Unraveling by Elizabeth Norris

PJV Quickie: Five stars, five stars, four stars…I give up on joining the majority view point as far as books, because this one, for me was nothing close to a four star read. In fact at around two-thirds, this one is a big fat DNF.

Title: Unraveling
Author: Elizabeth Norris
Series: Unraveling #1
Publisher: Balzer + Bray April 24, 2012
ISBN: 0062103733
Purchase: Amazon
Author Links: Blog | Twitter


Playing to the marketing, Elizabeth Norris churned out a very trendy YA novel. I would compare this one book, to say opening a Coffee shop. We’ve seen a million of them before…but for some reason we keep on forking out $5 for a damn coffee. If you like that hype sort of thing, then yes, ‘Unraveling’ will be for you. But, if maybe, you can see past the regurgitated slop that is being force fed YA readers…I would step to something more original.

Look, I know you will see certain reoccurring themes in books, we are people and we act a certain way, thus books will be written in a certain way. We want a HEA (most of the time), we want romance, we want danger and intrigue. I’m all about that and at first ‘Unraveling’ seemed to have it all. Norris is a competent writer, she sucked me in with her story-telling and her fast paced urgency that she imbued within the chapters, but then my brain clicked on and pulsed “Haven’t we seen this before?”

My first reaction was, yes, I have SEEN this before. A show called ROSWELL that I was addicted to when I was a teen. It all starts with the main character, who is saved from a fatal car accident by a boy, by of course, paranormal means. This saving, leads to the main character to notice the boy, whom she’s never paid attention to before, and fall in insta-two-week-love. The boy of course is paired with two other friends, one sort of accepting the other almost out-right hostile. Sound familiar? (More details would lead to spoilers)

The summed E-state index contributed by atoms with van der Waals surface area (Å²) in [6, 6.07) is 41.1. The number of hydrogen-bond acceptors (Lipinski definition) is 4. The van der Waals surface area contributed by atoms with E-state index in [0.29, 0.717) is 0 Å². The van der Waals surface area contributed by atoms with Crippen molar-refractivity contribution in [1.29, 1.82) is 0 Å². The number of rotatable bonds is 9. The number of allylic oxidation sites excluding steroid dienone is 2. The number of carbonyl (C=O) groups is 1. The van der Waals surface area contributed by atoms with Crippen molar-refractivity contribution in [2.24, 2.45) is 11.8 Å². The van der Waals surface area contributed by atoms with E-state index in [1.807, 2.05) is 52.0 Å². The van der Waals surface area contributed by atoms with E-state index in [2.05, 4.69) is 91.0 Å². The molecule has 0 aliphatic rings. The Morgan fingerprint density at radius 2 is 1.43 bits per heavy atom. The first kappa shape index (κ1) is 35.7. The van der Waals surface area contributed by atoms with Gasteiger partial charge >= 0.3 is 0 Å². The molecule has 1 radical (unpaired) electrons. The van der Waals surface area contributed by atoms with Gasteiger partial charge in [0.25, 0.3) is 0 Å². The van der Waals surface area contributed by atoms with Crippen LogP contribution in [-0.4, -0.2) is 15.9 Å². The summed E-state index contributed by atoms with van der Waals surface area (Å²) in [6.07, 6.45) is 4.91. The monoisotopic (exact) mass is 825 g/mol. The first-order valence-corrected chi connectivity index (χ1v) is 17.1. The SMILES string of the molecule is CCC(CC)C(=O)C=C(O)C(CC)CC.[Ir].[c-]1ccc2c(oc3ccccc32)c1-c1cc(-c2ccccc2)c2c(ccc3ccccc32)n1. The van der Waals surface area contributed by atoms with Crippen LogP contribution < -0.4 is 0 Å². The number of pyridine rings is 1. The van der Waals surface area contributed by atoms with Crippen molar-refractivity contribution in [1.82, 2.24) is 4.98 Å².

The fact that this one is also being touted as a Science Fiction genre bender makes me almost do a face palm, because yes, I guess this would be considered Science Fiction, even though the science of it, kind of went like this – we drank something and then turned on a machine *POOF* – then everyone’s faces fell off!!!! I give some credit that this is a YA novel, but really, isn’t it insulting to have this sort of dumbed-down fiction shoved at our teens? Do we really believe that a teenage girl would be allowed to sneak around FBI crime scenes? Black-mail agents? And come to the hypothesis that the end of the world is coming because there is a box that can’t be opened with a digital countdown?

I could have lived with this if it was a regurgitated YA, the story-line and writing would have carried it, along with the more moralistic stance that the author takes. Yet, I don’t want to sit back on auto-pilot when it comes to my novels. I like trying to figure things out and when you give me a plot with a mystery, I don’t like to be TOLD things, I like to figure them out with the characters. Everything was told. The science was rudimentary, with no explaining, just conclusions that the characters just “thought up.” The plot was borrowed from other books and television series. I personally can’t see how this is such a hyped book. Judge for yourself though. Because, I really do put my science fiction up a to a certain standard (harsh harsh PJ) and this one isn’t even on the same shelf as that standard.

Parents there is nothing to worry about, in fact Norris makes a point in lecturing readers on moral behavior in the book. Even though the characters do at sometimes act in morally objectionable ways, it is always expounded upon. So, nothing to be afraid of. On the other hand, I would not recommend this for Science Fiction fans, it might be a good transition novel, but for fans of the genre, you’ll probably find it lacking.

Like That, Like This Better:
Gone (Gone, #1) by Michael Grant
Being Jamie Baker by Kelly Oram


Hot Mess Readscience fiction